Our saint, after receiving the episcopal consecration, was conducted to Ravenna, and there received with extraordinary joy, the emperor Valentinian III., and his mother Galla Placidia, then residing in that city The holy bishop extenuated his body by fasting, and offered his tears to God for the sins of his people, whom he never ceased to teach no less by example than by words. When he entered on his charge, he found large remains of pagan superstition in his diocese, and several abuses, had crept in among the faithful in several parts; but the total extirpation of the former and the reformation of the latter, were the fruit of the holy pastor’s zealous labors. The town of Classis, situate on the coast, was then the port of Ravenna. from which it was three miles distant; St. Peter built there a fountain near the great church; also St. Andrew’s monastery. He employed an extensive charity and unwearied vigilance in favor of his flock, which he fed assiduously with the bread of life, the word of God. We have a hundred and seventy-six of his discourses still extant, collected by Felix archbishop of Ravenna, in 708. They are all very short; for he was afraid of fatiguing the attention of his hearers.2 He joins great elegance with extreme brevity. His style has nothing swelling or forced, though it is made up of short sentences or phrases, which have a natural connection together, the waters are very fit, simple, and natural, and the descriptions easy and clear. Yet his discourses are rather instructive than pathetic; and though the doctrine is explained in them at large, we meet with little that quickens or affects much. Neither can these discourses be regarded as models of true eloquence though his reputation as a preacher ran so high as to procure him the surname of Chrysologus, which is as much as to say, that his speeches were of gold, or excellent. He strongly recommends frequent communion that the holy eucharist, which he usually calls the body of Christ, and in which he says we eat Christ himself, may be the daily bread of our souls.3 He everywhere extols the excellency, and inculcates the obligation of almsdeeds, prayer, and fasting; the forty days’ fast of Lent, he says, is not a human invention, but of divine authority.4 Those whose health does not permit them to fast the whole forty days, he exhorts to redeem by abundant alms what they are not able to accomplish by fasting.5 Among the remains of heathenish superstition, which he labored to extirpate, he reckons the riotous manner of celebrating the New-year’s day; of which he says: ‘He who will divert himself with the devil, can never reign with Christ.”6 It appears that he often preached in presence of the emperor and of the Catholic empress Placidia, mother of three children, Valentinian III., Placidia, and Eudocia.7 He says that the episcopal see of Ravenna had been lately raised to the metropolitical dignity by the pope, and by the favor of a Christian prince.8 For though Ravenna had been long the metropolis of the Flaminian province or vicariat, the bishop continued suffragan to the archbishop of Milan, till about the time that St. Peter Chrysologus was exalted to this dignity. Eutyches, the heresiarch, having been condemned by St. Flavian, addressed a circular letter to the most distinguished prelates in the church in his own justification. Our saint, in the answer which he sent him, told him that he had read his letter with sorrow; for, if the peace of the church causes joy in heaven, divisions ought to beget sadness and grief; that the mystery of the incarnation, though inexplicable, is delivered to us by the divine law, and to be believed in the simplicity of faith. He therefore exhorted him to acquiesce, not to dispute, having before his eyes the rocks upon which Origen, Nestorius, and others had split, by taking that method. In 448, our saint received St. Germanus of Auxerre with great honor at Ravenna, and, after his death, esteemed it no small happiness to inherit his cowl and hair shirt. He did not long survive; for, in 452, when Attila approached Ravenna, John, St. Peter’s successor, held his see, and went out to meet him. The saint being forewarned of his approaching death, returned to Imola, his own country, and there gave to the church of St. Cassian a golden crown set with jewels, a gold cup, and a silver paten, preserved to this day with great reverence, and famed for miracles. Peter died at Imola, probably on the 2d of December, 450, and was buried there in St. Cassian’s church. The greatest part of his relics are preserved there; but one arm is kept in a rich case at Ravenna.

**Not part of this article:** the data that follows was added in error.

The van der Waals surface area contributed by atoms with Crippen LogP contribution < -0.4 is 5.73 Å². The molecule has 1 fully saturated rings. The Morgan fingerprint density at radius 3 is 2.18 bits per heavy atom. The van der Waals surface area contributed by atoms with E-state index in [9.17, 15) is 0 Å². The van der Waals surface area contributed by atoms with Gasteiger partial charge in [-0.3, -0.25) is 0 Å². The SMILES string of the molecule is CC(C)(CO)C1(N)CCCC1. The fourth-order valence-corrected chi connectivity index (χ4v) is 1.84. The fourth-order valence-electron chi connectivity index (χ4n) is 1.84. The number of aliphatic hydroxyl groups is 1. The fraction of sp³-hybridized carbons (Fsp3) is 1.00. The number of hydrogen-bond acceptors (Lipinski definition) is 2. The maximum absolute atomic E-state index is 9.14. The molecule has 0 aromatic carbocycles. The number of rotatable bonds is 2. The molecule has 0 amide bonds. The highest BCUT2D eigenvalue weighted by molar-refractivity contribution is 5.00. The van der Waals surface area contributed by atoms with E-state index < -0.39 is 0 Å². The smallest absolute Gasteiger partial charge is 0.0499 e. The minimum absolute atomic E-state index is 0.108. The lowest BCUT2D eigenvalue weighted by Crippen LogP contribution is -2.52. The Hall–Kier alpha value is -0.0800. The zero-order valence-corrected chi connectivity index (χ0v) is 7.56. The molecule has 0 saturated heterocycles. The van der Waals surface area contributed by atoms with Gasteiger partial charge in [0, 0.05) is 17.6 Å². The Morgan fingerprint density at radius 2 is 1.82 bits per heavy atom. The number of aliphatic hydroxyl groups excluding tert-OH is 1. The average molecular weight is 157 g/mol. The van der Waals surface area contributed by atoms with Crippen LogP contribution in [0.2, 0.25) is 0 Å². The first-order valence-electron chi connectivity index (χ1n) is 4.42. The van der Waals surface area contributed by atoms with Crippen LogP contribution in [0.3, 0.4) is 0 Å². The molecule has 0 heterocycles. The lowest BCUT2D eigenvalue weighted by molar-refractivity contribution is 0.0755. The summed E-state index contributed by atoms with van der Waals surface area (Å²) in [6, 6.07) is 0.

Learning is recommended by reason, authority, and the example of the saints, and, next to virtue, is doubtless the greatest improvement of the human mind, and instrument of piety and religion. By it the nobleman is qualified for the superior rank he holds among men, is made capable of directing himself and others, is drawn off from sotting, debauchery, and idleness, possesses the art of filling most usefully and agreeably all his vacant hours, and acquires a relish for the pleasure of true rational knowledge than which man can enjoy no greater or more noble, except those which piety and virtue infuse. By exercise and application the memory and other powers of the soul are perfected, the understanding is furnished with true ideas and a just way of thinking, and the judgment acquires true justice and taste. In a pastor of souls, and minister of religion, how essential the qualification of a consummate skill in sacred learning is, it is need less to show, the infinite obligations of that charge making it manifest to all men. How grievous, then, is the crime of those who are engaged in this state, yet idly throw away the time they owe to the study of the sacred writings, to holy meditation, and application to the science of morality and the pulpit!